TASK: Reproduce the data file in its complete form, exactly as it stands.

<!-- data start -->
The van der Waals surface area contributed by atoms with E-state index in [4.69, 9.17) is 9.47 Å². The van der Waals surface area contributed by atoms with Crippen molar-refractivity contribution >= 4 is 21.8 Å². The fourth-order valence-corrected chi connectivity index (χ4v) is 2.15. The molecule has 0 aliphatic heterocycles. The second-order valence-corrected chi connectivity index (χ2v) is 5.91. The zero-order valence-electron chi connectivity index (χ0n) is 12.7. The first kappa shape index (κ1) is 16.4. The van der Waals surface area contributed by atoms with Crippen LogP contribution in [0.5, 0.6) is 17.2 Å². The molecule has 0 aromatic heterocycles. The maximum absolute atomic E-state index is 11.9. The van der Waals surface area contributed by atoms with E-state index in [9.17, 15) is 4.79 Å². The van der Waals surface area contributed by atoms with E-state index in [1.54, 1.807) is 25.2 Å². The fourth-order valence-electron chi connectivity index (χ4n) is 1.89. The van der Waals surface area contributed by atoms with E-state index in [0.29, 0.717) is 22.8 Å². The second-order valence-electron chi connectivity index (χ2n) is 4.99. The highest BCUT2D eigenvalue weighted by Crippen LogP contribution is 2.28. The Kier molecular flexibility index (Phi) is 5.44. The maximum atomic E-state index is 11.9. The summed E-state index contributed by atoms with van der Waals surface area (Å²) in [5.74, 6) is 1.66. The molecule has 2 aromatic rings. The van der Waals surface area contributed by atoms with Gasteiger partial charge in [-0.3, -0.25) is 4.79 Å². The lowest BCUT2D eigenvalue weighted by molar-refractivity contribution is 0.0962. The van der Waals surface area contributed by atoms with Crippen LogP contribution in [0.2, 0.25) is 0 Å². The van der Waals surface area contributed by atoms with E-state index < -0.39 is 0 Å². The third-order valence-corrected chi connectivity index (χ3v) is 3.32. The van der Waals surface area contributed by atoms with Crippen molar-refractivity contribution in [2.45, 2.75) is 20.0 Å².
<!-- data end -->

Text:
The van der Waals surface area contributed by atoms with E-state index in [4.69, 9.17) is 9.47 Å². The van der Waals surface area contributed by atoms with Crippen molar-refractivity contribution >= 4 is 21.8 Å². The fourth-order valence-corrected chi connectivity index (χ4v) is 2.15. The molecule has 0 aliphatic heterocycles. The second-order valence-corrected chi connectivity index (χ2v) is 5.91. The zero-order valence-electron chi connectivity index (χ0n) is 12.7. The first kappa shape index (κ1) is 16.4. The van der Waals surface area contributed by atoms with Crippen LogP contribution in [0.5, 0.6) is 17.2 Å². The molecule has 0 aromatic heterocycles. The maximum absolute atomic E-state index is 11.9. The van der Waals surface area contributed by atoms with E-state index in [9.17, 15) is 4.79 Å². The van der Waals surface area contributed by atoms with E-state index in [1.54, 1.807) is 25.2 Å². The fourth-order valence-electron chi connectivity index (χ4n) is 1.89. The van der Waals surface area contributed by atoms with E-state index in [0.29, 0.717) is 22.8 Å². The second-order valence-electron chi connectivity index (χ2n) is 4.99. The highest BCUT2D eigenvalue weighted by Crippen LogP contribution is 2.28. The Kier molecular flexibility index (Phi) is 5.44. The maximum atomic E-state index is 11.9. The summed E-state index contributed by atoms with van der Waals surface area (Å²) in [5.74, 6) is 1.66. The molecule has 2 aromatic rings. The van der Waals surface area contributed by atoms with Gasteiger partial charge in [-0.3, -0.25) is 4.79 Å². The lowest BCUT2D eigenvalue weighted by molar-refractivity contribution is 0.0962. The van der Waals surface area contributed by atoms with Crippen LogP contribution in [0.2, 0.25) is 0 Å². The van der Waals surface area contributed by atoms with E-state index < -0.39 is 0 Å². The third-order valence-corrected chi connectivity index (χ3v) is 3.32. The van der Waals surface area contributed by atoms with Crippen molar-refractivity contribution in [2.45, 2.75) is 20.0 Å².